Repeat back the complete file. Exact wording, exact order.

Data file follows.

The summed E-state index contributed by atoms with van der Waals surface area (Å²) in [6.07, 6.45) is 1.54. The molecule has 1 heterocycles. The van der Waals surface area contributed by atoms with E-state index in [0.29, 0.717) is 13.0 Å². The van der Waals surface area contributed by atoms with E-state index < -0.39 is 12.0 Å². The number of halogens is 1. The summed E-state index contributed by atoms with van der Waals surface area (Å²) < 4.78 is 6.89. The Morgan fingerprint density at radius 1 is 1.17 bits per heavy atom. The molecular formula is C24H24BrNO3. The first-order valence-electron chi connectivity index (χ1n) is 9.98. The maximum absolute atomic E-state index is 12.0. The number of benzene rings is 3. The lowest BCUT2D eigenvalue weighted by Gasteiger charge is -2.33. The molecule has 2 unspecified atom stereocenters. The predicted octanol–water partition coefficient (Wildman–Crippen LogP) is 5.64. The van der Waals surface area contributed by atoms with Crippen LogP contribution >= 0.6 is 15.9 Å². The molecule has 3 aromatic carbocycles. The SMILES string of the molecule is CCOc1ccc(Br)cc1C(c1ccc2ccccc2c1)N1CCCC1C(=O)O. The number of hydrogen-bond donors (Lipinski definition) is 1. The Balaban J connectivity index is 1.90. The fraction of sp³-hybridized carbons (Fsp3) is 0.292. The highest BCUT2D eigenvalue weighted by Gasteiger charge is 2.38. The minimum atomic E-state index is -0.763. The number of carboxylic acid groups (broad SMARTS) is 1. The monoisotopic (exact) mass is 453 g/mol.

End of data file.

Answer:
The summed E-state index contributed by atoms with van der Waals surface area (Å²) in [6.07, 6.45) is 1.54. The molecule has 1 heterocycles. The van der Waals surface area contributed by atoms with E-state index in [0.29, 0.717) is 13.0 Å². The van der Waals surface area contributed by atoms with E-state index < -0.39 is 12.0 Å². The number of halogens is 1. The summed E-state index contributed by atoms with van der Waals surface area (Å²) < 4.78 is 6.89. The Morgan fingerprint density at radius 1 is 1.17 bits per heavy atom. The molecular formula is C24H24BrNO3. The first-order valence-electron chi connectivity index (χ1n) is 9.98. The maximum absolute atomic E-state index is 12.0. The number of benzene rings is 3. The lowest BCUT2D eigenvalue weighted by Gasteiger charge is -2.33. The molecule has 2 unspecified atom stereocenters. The predicted octanol–water partition coefficient (Wildman–Crippen LogP) is 5.64. The van der Waals surface area contributed by atoms with Crippen LogP contribution >= 0.6 is 15.9 Å². The molecule has 3 aromatic carbocycles. The SMILES string of the molecule is CCOc1ccc(Br)cc1C(c1ccc2ccccc2c1)N1CCCC1C(=O)O. The number of hydrogen-bond donors (Lipinski definition) is 1. The Balaban J connectivity index is 1.90. The fraction of sp³-hybridized carbons (Fsp3) is 0.292. The highest BCUT2D eigenvalue weighted by Gasteiger charge is 2.38. The minimum atomic E-state index is -0.763. The number of carboxylic acid groups (broad SMARTS) is 1. The monoisotopic (exact) mass is 453 g/mol.